Thursday, October 6, 2022

Highlands Phase 12 OK’d Despite Continuing PWA Concerns

Water from the Punkin Water Association after being boiled. Photo submitted by Max Hill

**UPDATE: According to a representative from the Campground Water Association, the request from the PWA to connect was denied by Campground last month.

More than three years ago, the Punkin Water Association told the Public Service Commission they would be building a connection to the city of Oxford to purchase up to 250,000 gallons of water a day to help improve water quality and pressure.

On Monday, PWA customers learned that the water association no longer plans on making that connection via a report submitted to the PSC on Sunday.

Last month, the PSC held a public meeting with customers and PWA board members and Commissioner Brandon Presley told the PWA they had until Aug. 1 to submit a plan on finding alternative water sources.

PWA will, instead, attempt to connect to Campground Water Association that has an existing emergency connection to Oxford.

“PWA has determined that it is not in the best interests of PWA members and not financially feasible considering the cost of the project, limits on the amount that could be purchased to connect separately to the city of Oxford, and current cash on hand,” the report states. “PWA will not move forward with the separate project.”

The PWA said connecting to Oxford directly would cost about $2 million where connecting to Campground would cost approximately $100,000 to $150,000.

PWA will explore options to further treat the water for discoloration at its current well and will drill a new well as an additional source of water. PWA will have to locate this new well in an area that does not contain the same level of iron as its current well.

Residents receiving water from PWA have been issuing complaints to the PSC for several years over the quality of the water and poor management of the water association. Customers often complain about discoloration of their water and having to replace water filters almost weekly.

The maximum number of connections Punkin can have is 1,190. There are about 130 connections available.

If a connection with Campground does not occur, PWA said it will likely take steps to curtail water usage for its current customers to reduce strain on PWA’s current system.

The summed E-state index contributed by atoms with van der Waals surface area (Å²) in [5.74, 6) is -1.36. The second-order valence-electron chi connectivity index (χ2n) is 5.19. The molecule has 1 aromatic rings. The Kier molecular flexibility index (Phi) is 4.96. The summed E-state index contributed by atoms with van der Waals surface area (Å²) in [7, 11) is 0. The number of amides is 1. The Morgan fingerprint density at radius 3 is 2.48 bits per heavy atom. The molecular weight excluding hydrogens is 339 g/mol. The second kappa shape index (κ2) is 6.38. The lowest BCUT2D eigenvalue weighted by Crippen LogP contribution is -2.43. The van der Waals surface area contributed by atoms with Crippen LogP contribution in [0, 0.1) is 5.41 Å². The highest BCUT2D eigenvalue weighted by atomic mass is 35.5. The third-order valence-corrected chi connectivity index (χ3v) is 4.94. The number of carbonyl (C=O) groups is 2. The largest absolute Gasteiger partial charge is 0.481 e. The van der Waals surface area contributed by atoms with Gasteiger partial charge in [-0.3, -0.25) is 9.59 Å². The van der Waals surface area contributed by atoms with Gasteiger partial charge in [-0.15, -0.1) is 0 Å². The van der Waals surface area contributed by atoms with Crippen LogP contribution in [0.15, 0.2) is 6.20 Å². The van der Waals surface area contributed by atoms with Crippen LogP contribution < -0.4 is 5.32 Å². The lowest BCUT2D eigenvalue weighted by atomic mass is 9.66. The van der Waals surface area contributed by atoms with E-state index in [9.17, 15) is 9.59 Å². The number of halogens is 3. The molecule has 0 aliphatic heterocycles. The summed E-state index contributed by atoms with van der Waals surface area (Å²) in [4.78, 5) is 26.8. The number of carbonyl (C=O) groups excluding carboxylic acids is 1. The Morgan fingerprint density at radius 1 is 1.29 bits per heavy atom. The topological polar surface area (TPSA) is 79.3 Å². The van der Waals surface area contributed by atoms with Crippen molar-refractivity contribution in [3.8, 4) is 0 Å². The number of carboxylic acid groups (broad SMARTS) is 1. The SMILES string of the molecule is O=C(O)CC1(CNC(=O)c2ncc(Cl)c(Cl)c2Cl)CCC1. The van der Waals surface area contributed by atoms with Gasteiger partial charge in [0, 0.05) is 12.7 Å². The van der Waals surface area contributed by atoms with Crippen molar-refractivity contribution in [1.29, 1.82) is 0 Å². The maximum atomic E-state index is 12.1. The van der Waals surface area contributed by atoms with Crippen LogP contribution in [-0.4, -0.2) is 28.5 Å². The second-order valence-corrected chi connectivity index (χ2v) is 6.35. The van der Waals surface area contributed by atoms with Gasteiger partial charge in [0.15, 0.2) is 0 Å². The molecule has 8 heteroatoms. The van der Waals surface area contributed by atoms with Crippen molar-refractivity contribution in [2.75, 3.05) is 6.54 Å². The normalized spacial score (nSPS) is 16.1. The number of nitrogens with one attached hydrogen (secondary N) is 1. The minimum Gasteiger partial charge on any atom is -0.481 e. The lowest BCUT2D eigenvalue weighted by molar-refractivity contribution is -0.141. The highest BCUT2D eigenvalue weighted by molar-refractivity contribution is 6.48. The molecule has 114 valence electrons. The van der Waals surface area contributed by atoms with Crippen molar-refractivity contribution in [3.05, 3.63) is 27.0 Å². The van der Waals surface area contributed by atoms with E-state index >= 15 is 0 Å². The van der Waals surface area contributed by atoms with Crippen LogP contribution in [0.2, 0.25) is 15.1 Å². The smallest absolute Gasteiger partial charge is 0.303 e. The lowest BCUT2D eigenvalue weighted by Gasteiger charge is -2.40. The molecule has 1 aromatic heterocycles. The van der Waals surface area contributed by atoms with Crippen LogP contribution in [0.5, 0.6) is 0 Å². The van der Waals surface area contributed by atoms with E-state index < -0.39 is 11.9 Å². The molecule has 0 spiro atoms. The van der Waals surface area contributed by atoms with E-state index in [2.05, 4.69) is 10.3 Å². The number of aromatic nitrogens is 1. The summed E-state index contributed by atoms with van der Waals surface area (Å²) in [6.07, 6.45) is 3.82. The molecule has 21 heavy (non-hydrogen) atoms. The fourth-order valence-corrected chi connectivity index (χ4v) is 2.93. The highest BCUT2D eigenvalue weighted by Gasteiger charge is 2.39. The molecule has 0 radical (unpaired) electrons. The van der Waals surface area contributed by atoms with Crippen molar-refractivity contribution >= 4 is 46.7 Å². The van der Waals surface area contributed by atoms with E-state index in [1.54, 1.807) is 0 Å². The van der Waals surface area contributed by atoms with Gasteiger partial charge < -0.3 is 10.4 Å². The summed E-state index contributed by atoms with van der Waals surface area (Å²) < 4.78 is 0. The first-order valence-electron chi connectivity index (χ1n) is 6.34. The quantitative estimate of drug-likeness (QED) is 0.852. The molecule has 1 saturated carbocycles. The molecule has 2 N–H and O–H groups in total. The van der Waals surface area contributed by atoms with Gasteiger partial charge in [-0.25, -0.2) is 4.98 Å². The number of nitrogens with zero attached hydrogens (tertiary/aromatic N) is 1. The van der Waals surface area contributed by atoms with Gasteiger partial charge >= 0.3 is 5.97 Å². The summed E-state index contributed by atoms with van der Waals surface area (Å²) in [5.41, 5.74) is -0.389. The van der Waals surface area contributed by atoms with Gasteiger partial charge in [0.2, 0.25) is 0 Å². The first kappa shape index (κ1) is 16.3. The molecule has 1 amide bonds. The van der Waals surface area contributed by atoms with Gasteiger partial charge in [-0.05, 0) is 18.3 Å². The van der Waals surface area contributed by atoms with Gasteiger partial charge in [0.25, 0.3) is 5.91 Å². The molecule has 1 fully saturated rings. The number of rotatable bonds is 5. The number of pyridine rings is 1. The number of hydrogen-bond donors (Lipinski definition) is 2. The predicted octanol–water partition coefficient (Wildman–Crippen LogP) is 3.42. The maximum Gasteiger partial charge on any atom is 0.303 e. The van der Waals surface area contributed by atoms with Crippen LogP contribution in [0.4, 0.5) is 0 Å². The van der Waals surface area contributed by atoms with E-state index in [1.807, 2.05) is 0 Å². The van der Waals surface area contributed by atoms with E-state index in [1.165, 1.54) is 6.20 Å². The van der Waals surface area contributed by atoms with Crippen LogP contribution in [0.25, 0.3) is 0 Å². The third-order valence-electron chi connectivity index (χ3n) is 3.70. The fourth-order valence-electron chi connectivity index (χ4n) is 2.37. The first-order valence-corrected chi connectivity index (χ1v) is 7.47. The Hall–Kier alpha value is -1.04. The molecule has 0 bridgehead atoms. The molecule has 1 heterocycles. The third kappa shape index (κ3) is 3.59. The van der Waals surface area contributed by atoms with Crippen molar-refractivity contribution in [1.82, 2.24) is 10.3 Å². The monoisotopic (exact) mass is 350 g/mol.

“Steps considered will include but not be limited to banning the use of water for non-essential purposes (including as part of lawn irrigation systems) and/or significantly increasing rates for thresholds of water usage,” the report states.

On Monday, the Lafayette County Board of Supervisors heard from several homeowners who are PWA customers when they reviewed the preliminary plat for 29 lots in phase 12 of the Highlands subdivision during its regular meeting.

The residents said water pressure and quality are already bad and more homes will only make it worse.

The Board explained that they do not have the authority to manage water associations and that the developer of the 29 lots has already paid for the connections that are already counted in the water associations’ max connections.

PWA customer Max Hill said the mismanagement of the water association over the years has put the PWA in a hole.

“It is my belief that this sudden 180 from connecting to the city is not because they can’t supply us but because Punkin has been turned down for our loan and we can’t get the money to make the connection,” Hill said in response to the PWA’s report. “It is always a shell game with this board when members try to get at the truth. They know they’re in a pickle but will never admit it until this association is defunct and no longer a viable supplier of water.”


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